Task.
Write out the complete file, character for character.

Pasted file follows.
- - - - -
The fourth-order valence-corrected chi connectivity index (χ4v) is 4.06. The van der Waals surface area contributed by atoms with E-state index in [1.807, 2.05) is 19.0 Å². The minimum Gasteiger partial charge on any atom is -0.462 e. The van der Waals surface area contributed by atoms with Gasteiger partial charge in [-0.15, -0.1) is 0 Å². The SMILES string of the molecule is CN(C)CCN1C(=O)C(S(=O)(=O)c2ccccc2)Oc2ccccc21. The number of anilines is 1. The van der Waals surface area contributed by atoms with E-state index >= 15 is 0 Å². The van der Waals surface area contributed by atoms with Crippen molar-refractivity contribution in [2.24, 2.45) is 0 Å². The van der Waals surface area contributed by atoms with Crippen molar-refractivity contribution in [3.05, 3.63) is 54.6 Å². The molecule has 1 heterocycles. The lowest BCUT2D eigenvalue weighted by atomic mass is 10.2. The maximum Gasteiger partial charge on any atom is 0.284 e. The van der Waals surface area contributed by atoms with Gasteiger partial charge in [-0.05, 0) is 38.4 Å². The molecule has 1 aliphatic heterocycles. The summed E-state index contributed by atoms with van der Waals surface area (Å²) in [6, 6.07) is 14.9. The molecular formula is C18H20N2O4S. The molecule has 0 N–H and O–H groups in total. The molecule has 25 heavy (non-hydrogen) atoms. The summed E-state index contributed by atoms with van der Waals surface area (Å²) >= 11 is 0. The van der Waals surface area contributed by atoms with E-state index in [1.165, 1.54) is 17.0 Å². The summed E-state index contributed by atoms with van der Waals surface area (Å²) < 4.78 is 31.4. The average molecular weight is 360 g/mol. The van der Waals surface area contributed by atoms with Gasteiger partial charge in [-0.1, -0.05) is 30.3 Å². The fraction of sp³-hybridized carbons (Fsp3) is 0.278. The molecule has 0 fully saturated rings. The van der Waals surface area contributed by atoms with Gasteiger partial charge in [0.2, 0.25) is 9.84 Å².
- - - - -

The fourth-order valence-corrected chi connectivity index (χ4v) is 4.06. The van der Waals surface area contributed by atoms with E-state index in [1.807, 2.05) is 19.0 Å². The minimum Gasteiger partial charge on any atom is -0.462 e. The van der Waals surface area contributed by atoms with Gasteiger partial charge in [-0.15, -0.1) is 0 Å². The SMILES string of the molecule is CN(C)CCN1C(=O)C(S(=O)(=O)c2ccccc2)Oc2ccccc21. The number of anilines is 1. The van der Waals surface area contributed by atoms with E-state index >= 15 is 0 Å². The van der Waals surface area contributed by atoms with Crippen molar-refractivity contribution in [2.24, 2.45) is 0 Å². The van der Waals surface area contributed by atoms with Crippen molar-refractivity contribution in [3.05, 3.63) is 54.6 Å². The molecule has 1 heterocycles. The lowest BCUT2D eigenvalue weighted by atomic mass is 10.2. The maximum Gasteiger partial charge on any atom is 0.284 e. The van der Waals surface area contributed by atoms with Gasteiger partial charge in [-0.05, 0) is 38.4 Å². The molecule has 1 aliphatic heterocycles. The summed E-state index contributed by atoms with van der Waals surface area (Å²) in [6, 6.07) is 14.9. The molecular formula is C18H20N2O4S. The molecule has 0 N–H and O–H groups in total. The molecule has 25 heavy (non-hydrogen) atoms. The summed E-state index contributed by atoms with van der Waals surface area (Å²) >= 11 is 0. The van der Waals surface area contributed by atoms with E-state index in [1.165, 1.54) is 17.0 Å². The summed E-state index contributed by atoms with van der Waals surface area (Å²) < 4.78 is 31.4. The average molecular weight is 360 g/mol. The van der Waals surface area contributed by atoms with Gasteiger partial charge in [-0.1, -0.05) is 30.3 Å². The fraction of sp³-hybridized carbons (Fsp3) is 0.278. The molecule has 0 fully saturated rings. The van der Waals surface area contributed by atoms with Gasteiger partial charge in [0.2, 0.25) is 9.84 Å².